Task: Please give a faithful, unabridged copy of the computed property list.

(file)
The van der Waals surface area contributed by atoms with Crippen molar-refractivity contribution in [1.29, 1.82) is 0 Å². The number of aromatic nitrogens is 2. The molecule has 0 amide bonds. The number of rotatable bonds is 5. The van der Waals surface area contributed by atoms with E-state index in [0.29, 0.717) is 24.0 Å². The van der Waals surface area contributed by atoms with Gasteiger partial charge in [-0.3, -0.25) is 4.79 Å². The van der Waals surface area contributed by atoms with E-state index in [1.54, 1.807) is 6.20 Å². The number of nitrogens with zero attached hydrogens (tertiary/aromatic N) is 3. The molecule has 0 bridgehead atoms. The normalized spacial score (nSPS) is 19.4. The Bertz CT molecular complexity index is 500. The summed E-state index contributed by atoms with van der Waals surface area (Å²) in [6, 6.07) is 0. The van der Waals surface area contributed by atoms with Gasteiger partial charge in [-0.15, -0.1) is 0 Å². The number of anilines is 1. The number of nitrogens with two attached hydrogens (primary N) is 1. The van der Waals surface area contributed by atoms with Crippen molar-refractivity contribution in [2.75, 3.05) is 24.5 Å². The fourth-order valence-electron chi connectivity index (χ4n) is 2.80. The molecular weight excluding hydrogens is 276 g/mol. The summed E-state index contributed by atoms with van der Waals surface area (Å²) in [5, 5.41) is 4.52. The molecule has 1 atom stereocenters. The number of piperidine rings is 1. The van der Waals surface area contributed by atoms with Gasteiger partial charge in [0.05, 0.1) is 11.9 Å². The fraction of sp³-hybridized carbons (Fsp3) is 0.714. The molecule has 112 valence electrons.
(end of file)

The van der Waals surface area contributed by atoms with Crippen molar-refractivity contribution in [1.29, 1.82) is 0 Å². The number of aromatic nitrogens is 2. The molecule has 0 amide bonds. The number of rotatable bonds is 5. The van der Waals surface area contributed by atoms with E-state index in [0.29, 0.717) is 24.0 Å². The van der Waals surface area contributed by atoms with Gasteiger partial charge in [-0.3, -0.25) is 4.79 Å². The van der Waals surface area contributed by atoms with E-state index in [1.54, 1.807) is 6.20 Å². The number of nitrogens with zero attached hydrogens (tertiary/aromatic N) is 3. The molecule has 0 bridgehead atoms. The normalized spacial score (nSPS) is 19.4. The Bertz CT molecular complexity index is 500. The summed E-state index contributed by atoms with van der Waals surface area (Å²) in [6, 6.07) is 0. The van der Waals surface area contributed by atoms with Gasteiger partial charge in [-0.15, -0.1) is 0 Å². The number of anilines is 1. The number of nitrogens with two attached hydrogens (primary N) is 1. The van der Waals surface area contributed by atoms with Crippen molar-refractivity contribution in [2.75, 3.05) is 24.5 Å². The fourth-order valence-electron chi connectivity index (χ4n) is 2.80. The molecular weight excluding hydrogens is 276 g/mol. The summed E-state index contributed by atoms with van der Waals surface area (Å²) in [5, 5.41) is 4.52. The molecule has 1 atom stereocenters. The number of piperidine rings is 1. The van der Waals surface area contributed by atoms with Gasteiger partial charge in [0.05, 0.1) is 11.9 Å². The fraction of sp³-hybridized carbons (Fsp3) is 0.714. The molecule has 112 valence electrons.